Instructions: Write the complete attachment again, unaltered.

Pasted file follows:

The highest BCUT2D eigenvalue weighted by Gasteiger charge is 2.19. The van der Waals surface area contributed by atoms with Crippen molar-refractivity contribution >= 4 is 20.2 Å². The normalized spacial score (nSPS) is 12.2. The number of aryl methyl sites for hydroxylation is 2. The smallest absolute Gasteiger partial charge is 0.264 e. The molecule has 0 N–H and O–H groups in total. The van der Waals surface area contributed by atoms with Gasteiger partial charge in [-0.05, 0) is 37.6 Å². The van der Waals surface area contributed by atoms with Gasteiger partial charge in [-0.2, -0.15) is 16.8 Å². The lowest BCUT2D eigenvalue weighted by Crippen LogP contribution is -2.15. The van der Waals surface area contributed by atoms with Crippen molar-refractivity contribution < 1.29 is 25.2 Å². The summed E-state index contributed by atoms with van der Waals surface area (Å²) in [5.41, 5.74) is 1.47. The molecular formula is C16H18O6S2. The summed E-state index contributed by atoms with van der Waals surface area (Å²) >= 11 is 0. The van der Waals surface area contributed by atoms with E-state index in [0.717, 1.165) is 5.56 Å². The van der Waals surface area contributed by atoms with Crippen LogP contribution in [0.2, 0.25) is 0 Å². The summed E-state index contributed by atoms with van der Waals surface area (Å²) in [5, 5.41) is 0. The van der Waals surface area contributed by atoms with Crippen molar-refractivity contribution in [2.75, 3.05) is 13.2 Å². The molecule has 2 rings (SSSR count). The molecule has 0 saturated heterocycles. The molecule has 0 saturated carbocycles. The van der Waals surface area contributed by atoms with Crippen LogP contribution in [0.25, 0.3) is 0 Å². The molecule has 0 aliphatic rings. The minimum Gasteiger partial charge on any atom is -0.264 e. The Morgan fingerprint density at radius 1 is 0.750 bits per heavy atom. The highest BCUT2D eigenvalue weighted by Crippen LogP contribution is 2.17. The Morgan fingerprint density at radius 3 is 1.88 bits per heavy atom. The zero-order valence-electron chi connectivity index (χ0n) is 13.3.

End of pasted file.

The highest BCUT2D eigenvalue weighted by Gasteiger charge is 2.19. The van der Waals surface area contributed by atoms with Crippen molar-refractivity contribution >= 4 is 20.2 Å². The normalized spacial score (nSPS) is 12.2. The number of aryl methyl sites for hydroxylation is 2. The smallest absolute Gasteiger partial charge is 0.264 e. The molecule has 0 N–H and O–H groups in total. The van der Waals surface area contributed by atoms with Gasteiger partial charge in [-0.05, 0) is 37.6 Å². The van der Waals surface area contributed by atoms with Gasteiger partial charge in [-0.2, -0.15) is 16.8 Å². The lowest BCUT2D eigenvalue weighted by Crippen LogP contribution is -2.15. The van der Waals surface area contributed by atoms with Crippen molar-refractivity contribution < 1.29 is 25.2 Å². The summed E-state index contributed by atoms with van der Waals surface area (Å²) in [5.41, 5.74) is 1.47. The molecular formula is C16H18O6S2. The summed E-state index contributed by atoms with van der Waals surface area (Å²) >= 11 is 0. The van der Waals surface area contributed by atoms with E-state index in [0.717, 1.165) is 5.56 Å². The van der Waals surface area contributed by atoms with Crippen LogP contribution in [0.2, 0.25) is 0 Å². The summed E-state index contributed by atoms with van der Waals surface area (Å²) in [5, 5.41) is 0. The van der Waals surface area contributed by atoms with Crippen molar-refractivity contribution in [2.75, 3.05) is 13.2 Å². The molecule has 2 rings (SSSR count). The molecule has 0 saturated heterocycles. The molecule has 0 saturated carbocycles. The van der Waals surface area contributed by atoms with Crippen LogP contribution in [0.25, 0.3) is 0 Å². The molecule has 0 aliphatic rings. The minimum Gasteiger partial charge on any atom is -0.264 e. The Morgan fingerprint density at radius 1 is 0.750 bits per heavy atom. The highest BCUT2D eigenvalue weighted by Crippen LogP contribution is 2.17. The Morgan fingerprint density at radius 3 is 1.88 bits per heavy atom. The zero-order valence-electron chi connectivity index (χ0n) is 13.3.